In the House, 24 of the 145 new districts have black voting populations of 50 percent or more. But a total of 54 districts have black voting populations of 30 percent or more.
At times, it was a tough sell.
The Democratic party churned stats to show black lawmakers that a black voting population as low as 45 percent virtually guarantees re-election for a black incumbent. David Scott, the longest serving African-American in the Georgia Senate, was involved in many of the sessions.
"I always use the example of Frank Sinatra," he said. "He stayed on top from the 1930s to the 1990s because he kept on reinventing himself. He kept reaching out to other constituencies. He kept adjusting to the styles, but he kept his own base.
"My district has progressively gotten whiter," Scott said. "All of them aren't going to vote for you, but a large majority of them will. But you've got to represent them. You've got to go to those community meetings. You've got to go to their churches and synagogues. You've got to go to their weddings and funerals, and that takes some extension of comfort. But that's the key."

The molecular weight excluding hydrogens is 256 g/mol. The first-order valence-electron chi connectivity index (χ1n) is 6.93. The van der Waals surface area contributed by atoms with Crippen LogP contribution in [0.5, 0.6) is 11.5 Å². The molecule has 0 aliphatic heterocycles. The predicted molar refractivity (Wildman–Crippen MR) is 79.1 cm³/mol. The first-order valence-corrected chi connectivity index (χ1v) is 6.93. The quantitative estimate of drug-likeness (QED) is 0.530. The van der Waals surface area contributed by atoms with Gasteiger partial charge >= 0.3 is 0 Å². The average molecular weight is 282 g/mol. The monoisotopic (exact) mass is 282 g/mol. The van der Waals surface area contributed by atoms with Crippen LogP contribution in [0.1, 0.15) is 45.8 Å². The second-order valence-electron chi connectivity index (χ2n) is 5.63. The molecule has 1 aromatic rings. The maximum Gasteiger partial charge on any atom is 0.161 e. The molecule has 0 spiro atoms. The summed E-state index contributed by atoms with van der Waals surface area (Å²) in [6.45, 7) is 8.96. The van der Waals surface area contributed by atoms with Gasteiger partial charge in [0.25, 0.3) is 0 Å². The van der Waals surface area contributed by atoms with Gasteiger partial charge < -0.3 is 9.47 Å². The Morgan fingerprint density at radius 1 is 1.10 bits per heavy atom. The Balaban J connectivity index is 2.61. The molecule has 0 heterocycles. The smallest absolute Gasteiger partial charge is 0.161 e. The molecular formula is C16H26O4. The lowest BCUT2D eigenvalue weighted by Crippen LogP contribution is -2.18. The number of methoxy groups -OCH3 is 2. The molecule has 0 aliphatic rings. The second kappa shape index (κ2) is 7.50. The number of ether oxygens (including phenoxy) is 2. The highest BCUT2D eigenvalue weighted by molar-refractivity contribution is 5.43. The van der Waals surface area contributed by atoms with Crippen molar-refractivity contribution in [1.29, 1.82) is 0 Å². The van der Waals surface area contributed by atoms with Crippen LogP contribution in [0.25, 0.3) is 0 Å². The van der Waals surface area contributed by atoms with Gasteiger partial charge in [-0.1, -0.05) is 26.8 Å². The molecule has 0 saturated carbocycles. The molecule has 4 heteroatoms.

Democrats were assisted in their effort by the 1.7 million new residents who moved into Georgia between 1990 and 2000. Forty-two percent were whites, but 35 percent were blacks -- many of whom moved into the state's suburbs. That made it easier to extend Atlanta-based legislative districts.
As approved Wednesday, House District 49 is a multi-member district, whose three black Democratic incumbents hail from Atlanta, Red Oak and College Park. It extends from south Atlanta to the northern half of Fayette County, sweeping up most of Fayette's 10,000 black residents.
Even so, the House map was adjusted to boost District 49's black population, at the insistence of state Rep. Bob Holmes of Atlanta, one of the incumbents. Given Fayette's extraordinary growth, Holmes was worried that the district's 61 percent black voting population would eventually ebb.
Democratic strategists hope the new maps will address the party's primary weakness, its division between white and black factions.
White Democrats who are more dependent on black voters will respond accordingly, said Brown, the Macon lawmaker. But black legislators will be affected, too -- particularly in metro Atlanta. Often, Brown said, Atlanta legislators have been divorced from statewide policy issues because of their tightly drawn districts. The new map will change that, he said.